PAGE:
Status Update featured in the Whig Standard

Here’s a lovely article written by Merilyn Simmonds on my new book Status Update.  Or, you can read it below:

Finding poetry in Facebook

By Merilyn Simonds, Kingston Whig-Standard

Thursday, November 28, 2013 9:40:38 EST PM

Sarah Yi-Mei Tsiang has done the seemingly impossible: she has stopped the tsunami of Facebook with a poem.

Status Update, her second collection of poems and her seventh book in three years, is grounded in the tell-all culture that we call Facebook, where a couple hundred of your closest friends, at any given moment, are updating you on what they are doing: diapering the baby, having drinks with friends, mourning a mother’s death.

“It’s this weird kind of public announcement,” Sarah explains. “A huge cross-section of people sharing really different things, some very personal, some promotional. It’s such a weird form of communication: it seems like a conversation, but it is more of a running monologue. What are we supposed to do with it?”

Sarah joined Facebook while she was getting her MFA at the University of British Columbia. After her last class with Susan Musgrave, an important influence in her poetic life, Sarah joined Facebook and Susan signed on as her first friend.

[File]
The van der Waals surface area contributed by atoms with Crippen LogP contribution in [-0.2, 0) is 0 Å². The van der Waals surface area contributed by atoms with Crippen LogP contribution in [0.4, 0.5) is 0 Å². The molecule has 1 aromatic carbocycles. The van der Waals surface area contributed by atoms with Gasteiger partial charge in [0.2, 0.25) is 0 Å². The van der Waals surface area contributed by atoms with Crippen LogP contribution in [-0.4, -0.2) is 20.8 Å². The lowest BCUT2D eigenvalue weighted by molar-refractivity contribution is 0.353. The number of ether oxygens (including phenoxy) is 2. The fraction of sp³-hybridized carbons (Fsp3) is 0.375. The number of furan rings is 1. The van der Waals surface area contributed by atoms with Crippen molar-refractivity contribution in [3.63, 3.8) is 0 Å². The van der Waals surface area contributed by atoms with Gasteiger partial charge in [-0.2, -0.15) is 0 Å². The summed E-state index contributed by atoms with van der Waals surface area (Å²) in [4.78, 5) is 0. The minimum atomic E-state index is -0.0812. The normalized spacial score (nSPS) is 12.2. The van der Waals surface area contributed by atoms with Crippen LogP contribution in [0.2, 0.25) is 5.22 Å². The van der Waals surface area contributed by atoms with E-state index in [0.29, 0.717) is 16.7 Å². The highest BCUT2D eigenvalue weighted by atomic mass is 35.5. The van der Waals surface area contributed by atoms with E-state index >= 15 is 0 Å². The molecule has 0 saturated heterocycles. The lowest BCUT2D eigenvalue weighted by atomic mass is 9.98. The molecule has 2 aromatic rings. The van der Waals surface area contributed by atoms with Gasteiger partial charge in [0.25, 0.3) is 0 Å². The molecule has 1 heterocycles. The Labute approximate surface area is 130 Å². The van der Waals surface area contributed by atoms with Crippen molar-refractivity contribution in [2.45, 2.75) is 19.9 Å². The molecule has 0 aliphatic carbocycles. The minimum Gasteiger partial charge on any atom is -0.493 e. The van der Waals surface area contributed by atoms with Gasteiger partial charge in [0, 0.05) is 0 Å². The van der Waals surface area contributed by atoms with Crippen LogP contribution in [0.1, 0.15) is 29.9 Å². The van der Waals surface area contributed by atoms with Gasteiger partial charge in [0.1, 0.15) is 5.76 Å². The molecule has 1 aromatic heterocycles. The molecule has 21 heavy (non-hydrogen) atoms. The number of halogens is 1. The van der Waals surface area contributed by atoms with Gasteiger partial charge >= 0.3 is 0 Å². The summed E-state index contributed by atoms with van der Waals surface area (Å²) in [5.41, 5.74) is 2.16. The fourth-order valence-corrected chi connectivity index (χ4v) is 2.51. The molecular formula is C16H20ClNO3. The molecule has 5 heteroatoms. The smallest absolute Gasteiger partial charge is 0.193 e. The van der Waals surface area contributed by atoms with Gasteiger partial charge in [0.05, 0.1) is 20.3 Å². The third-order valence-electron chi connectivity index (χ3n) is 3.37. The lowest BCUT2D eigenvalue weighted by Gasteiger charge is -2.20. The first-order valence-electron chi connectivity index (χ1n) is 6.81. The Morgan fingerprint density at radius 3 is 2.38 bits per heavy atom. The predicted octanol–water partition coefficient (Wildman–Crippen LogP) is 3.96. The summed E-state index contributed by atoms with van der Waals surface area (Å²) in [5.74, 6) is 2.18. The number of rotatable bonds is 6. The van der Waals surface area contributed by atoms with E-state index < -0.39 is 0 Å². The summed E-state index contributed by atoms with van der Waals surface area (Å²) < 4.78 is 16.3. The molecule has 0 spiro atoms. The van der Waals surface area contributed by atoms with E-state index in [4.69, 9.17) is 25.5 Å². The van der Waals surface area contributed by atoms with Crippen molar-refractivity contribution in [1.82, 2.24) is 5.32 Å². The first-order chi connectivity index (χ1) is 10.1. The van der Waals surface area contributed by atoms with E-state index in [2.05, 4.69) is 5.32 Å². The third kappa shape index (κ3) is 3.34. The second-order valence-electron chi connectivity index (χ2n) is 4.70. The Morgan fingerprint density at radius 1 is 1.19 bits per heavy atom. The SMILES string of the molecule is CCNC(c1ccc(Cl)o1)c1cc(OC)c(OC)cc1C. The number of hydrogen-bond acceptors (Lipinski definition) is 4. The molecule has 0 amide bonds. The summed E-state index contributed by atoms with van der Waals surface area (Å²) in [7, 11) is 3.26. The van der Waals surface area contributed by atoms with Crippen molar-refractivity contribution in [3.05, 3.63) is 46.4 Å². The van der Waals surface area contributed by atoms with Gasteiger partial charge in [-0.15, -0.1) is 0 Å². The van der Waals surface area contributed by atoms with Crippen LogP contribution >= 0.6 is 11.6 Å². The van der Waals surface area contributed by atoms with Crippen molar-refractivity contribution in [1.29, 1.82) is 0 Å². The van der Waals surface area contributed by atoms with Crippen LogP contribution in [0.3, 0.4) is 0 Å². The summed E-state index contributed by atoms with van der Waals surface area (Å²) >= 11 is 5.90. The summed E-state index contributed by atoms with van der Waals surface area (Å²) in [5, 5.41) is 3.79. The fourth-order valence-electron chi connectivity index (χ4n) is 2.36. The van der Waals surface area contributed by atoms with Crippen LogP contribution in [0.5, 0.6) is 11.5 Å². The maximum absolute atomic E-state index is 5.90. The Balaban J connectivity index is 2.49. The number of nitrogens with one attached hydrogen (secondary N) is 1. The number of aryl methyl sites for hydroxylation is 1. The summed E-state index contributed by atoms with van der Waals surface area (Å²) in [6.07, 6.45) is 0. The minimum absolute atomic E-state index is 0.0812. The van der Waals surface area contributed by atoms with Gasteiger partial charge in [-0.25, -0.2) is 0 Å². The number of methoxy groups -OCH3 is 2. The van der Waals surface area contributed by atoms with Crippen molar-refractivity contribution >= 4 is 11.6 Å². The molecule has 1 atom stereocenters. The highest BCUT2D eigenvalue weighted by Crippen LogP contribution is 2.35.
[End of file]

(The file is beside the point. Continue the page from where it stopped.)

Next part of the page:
“Susan was always giving us these great writing exercises, and suddenly I had nothing. Then I joined Facebook and saw this endless ticker-tape of Status Updates. I decided to use them as jumping-off points for poems.”

“Susan Musgrave has an unrequited urge to be lonely.” Thus begins the second poem in the collection. Although Sarah knows Susan and worked with her throughout her MFA, the poem is more of a personal response to Susan’s status update than an effort to discover what Susan meant by her posting.

Remember what it is to walk

along the crest of a cold ocean,

pebbles underfoot, water that reaches

for you, before it pulls back,

finds itself.

“The poems were a way of trying to stop that endless ticker-tape, and to imagine what was going on,” explains Sarah. “The poems became a strange compilation of what was happening in my life against what was going on in another person’s life. That’s what we’re all doing on Facebook, trying to imagine. I think that’s why Facebook is so exhausting: it shows the disconnect between what we know of people and we think we know.”

She is also exploring the universal in these snippets of personal information. When Julie Bruck posted “P.K. Page has died at 93. I think they broke the mold,” Sarah plucked lines from a P.K. Page poem — ‘The whole world is a cup’ — then followed with her own pungent lines: ‘all of us move in the spheres of our grief,/our private joys.”

Writing Status Updates changed how Sarah relates to Facebook.

“Before, I posted anything. Now I think about what I am sending out into the world,” she admits. “Facebook is incredibly skewed. We trust it too much and not enough. We put out so much, but a lot of it is a kind of self-conscious representation that says everything is fine, everything is good.”